By Bree Walter

As January comes to a close, I’m finding myself re-evaluating my New Year resolutions. My overly ambitious self usually wants to commit to everything, but I’ve learned over the years that a giant list of giant goals more often ends up dusty, not done. So this year I’m switching it up; I’ve committed to a few small, but very achievable goals. Instead of saying I’ll go on a hike every week, I plan to simply feel grass daily. By taking my goals from these big, lofty feats to small, actionable realities, I can more easily feel accomplished. And in turn, I may build up the momentum to then level-up my goals from there. Maybe I’ll simply feel grass every day, and it will bring me great happiness. Or maybe feeling grass daily turns into going on a 15-minute walk twice a week, which could eventually turn into a hike every week. But instead of jumping into the deep end, I’m walking slowly and thoughtfully into the waves, letting my body become acclimated to the feeling that comes with each step.

Jars with labels

If you’ve found yourself wanting to be more sustainable this year but are daunted by the weight of how much needs to be done–you’re not alone. We see posts about going completely zero-waste and can feel frozen, thinking we need to do it all right now. And while going zero-waste is a wonderfully positive action that will help the planet, if you’re like me, that can feel like a mountain I’m not sure I can climb. I’d love to do really big, impactful things for the planet but I’ll only be able to do that effectively if I can get there gradually and intentionally. 

So just get started somewhere! Even if it’s something small and simple. Even if you stumble along the way before figuring out what goals resonate with you. Even if you feel you should be doing more. Anne-Marie Bonneau, the Zero-waste Chef, said, “We don’t need a handful of people doing zero-waste perfectly. We need millions of people doing it imperfectly.”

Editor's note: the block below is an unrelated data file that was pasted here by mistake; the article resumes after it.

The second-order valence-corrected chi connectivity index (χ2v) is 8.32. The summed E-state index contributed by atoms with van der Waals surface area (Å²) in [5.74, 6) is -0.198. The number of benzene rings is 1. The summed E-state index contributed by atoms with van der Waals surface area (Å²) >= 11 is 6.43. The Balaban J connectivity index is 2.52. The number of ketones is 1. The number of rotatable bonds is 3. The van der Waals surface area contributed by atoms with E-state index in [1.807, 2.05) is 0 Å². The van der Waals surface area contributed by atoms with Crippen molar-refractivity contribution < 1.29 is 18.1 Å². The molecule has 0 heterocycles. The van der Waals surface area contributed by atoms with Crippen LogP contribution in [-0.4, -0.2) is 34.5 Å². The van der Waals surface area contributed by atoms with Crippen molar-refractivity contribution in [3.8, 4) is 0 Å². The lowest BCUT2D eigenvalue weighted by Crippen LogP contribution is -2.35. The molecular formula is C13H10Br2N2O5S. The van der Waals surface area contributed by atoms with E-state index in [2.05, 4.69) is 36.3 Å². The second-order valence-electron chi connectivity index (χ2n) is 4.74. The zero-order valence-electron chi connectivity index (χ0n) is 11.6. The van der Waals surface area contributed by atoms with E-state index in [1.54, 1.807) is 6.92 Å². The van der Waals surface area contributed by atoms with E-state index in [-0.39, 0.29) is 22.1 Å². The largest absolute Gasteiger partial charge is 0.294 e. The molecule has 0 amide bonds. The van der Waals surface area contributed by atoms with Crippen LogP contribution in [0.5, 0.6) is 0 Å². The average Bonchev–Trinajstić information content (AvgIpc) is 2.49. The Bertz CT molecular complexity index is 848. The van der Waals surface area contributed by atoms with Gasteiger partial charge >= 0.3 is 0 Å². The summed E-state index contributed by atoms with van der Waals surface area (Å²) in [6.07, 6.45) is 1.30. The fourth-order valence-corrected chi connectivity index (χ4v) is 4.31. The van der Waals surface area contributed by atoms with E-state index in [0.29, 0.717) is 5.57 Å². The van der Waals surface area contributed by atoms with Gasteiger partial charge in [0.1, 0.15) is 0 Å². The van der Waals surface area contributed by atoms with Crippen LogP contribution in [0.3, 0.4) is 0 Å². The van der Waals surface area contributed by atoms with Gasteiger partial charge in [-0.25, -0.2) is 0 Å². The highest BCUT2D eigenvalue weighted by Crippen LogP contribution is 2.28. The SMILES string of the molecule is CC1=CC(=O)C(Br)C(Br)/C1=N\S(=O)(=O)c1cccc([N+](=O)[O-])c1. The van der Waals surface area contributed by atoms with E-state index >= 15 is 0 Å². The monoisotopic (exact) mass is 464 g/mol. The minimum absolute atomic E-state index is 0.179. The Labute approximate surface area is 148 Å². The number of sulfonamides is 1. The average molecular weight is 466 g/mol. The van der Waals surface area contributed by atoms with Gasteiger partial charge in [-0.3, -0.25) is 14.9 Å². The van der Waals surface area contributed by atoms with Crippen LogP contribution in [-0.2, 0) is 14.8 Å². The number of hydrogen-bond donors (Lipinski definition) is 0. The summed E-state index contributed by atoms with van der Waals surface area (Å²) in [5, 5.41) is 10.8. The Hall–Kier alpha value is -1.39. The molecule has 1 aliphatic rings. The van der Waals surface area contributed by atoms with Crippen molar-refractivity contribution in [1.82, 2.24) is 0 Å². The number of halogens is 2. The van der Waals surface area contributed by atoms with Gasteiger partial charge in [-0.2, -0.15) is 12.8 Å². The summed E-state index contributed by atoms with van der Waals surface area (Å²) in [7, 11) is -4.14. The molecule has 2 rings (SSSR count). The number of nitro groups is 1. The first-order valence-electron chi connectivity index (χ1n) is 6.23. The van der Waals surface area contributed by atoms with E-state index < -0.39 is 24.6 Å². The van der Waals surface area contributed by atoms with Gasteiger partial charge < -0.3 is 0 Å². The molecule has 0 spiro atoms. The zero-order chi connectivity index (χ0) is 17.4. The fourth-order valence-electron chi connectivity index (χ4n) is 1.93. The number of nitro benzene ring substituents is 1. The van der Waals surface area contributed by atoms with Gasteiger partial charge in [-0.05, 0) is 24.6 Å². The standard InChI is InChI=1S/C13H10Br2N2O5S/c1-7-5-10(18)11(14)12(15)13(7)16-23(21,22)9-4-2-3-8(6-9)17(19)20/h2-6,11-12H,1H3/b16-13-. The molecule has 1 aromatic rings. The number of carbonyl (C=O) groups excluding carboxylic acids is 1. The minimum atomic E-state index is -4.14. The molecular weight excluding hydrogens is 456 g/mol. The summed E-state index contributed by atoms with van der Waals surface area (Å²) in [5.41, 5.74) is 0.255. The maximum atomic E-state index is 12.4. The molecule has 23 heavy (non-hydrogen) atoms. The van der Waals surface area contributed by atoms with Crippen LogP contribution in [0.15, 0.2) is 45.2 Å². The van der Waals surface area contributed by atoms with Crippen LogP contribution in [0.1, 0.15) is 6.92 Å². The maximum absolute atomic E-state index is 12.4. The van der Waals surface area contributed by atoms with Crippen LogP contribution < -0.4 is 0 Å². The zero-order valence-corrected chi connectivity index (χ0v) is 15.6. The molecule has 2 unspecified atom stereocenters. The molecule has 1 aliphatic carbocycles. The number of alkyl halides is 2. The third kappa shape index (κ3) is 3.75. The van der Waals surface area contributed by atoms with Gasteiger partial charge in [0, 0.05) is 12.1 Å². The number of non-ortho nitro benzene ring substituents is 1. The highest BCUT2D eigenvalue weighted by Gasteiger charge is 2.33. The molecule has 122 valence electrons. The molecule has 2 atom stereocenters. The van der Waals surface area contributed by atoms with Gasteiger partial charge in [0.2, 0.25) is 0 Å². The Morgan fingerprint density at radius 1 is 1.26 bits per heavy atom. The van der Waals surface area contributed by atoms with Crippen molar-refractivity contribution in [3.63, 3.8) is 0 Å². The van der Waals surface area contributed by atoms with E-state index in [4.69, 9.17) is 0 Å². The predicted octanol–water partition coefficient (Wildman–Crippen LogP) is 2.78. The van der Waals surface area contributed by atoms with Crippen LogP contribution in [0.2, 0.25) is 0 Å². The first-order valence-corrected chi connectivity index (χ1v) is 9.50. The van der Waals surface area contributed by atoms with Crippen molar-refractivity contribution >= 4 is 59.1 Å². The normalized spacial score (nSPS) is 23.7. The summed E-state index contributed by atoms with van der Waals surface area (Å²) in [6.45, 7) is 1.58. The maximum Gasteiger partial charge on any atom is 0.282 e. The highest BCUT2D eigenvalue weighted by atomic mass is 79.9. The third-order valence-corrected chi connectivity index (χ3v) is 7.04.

Below are a multitude of smaller sustainability goals you can try this year. If one seems too difficult, try a different one. If you try one and it goes well, then consider leveling up that goal or take on an additional goal. Remember–it’s not up to you to do it all and even small wins deserve celebrating.

Simple Sustainability Goals to Try this Year

  1. The next time you consider throwing something out that is still in good condition, donate it to a Re.Use.Full charity partner instead! 
  2. The next time you need to buy someone a birthday gift, look for something at the thrift store instead of buying something new.
  3. Try out composting for a week (You can do this longer if the week goes well). Compost Collective has a bin swap service that lets you buy a single compost bin for $10 that can be turned in at a variety of partner locations when ready, without having to commit to monthly costs.
  4. The next time you’re going for a walk, bring a sack with you to pick up trash.
  5. Carry a reusable water bottle with you to avoid plastic bottles.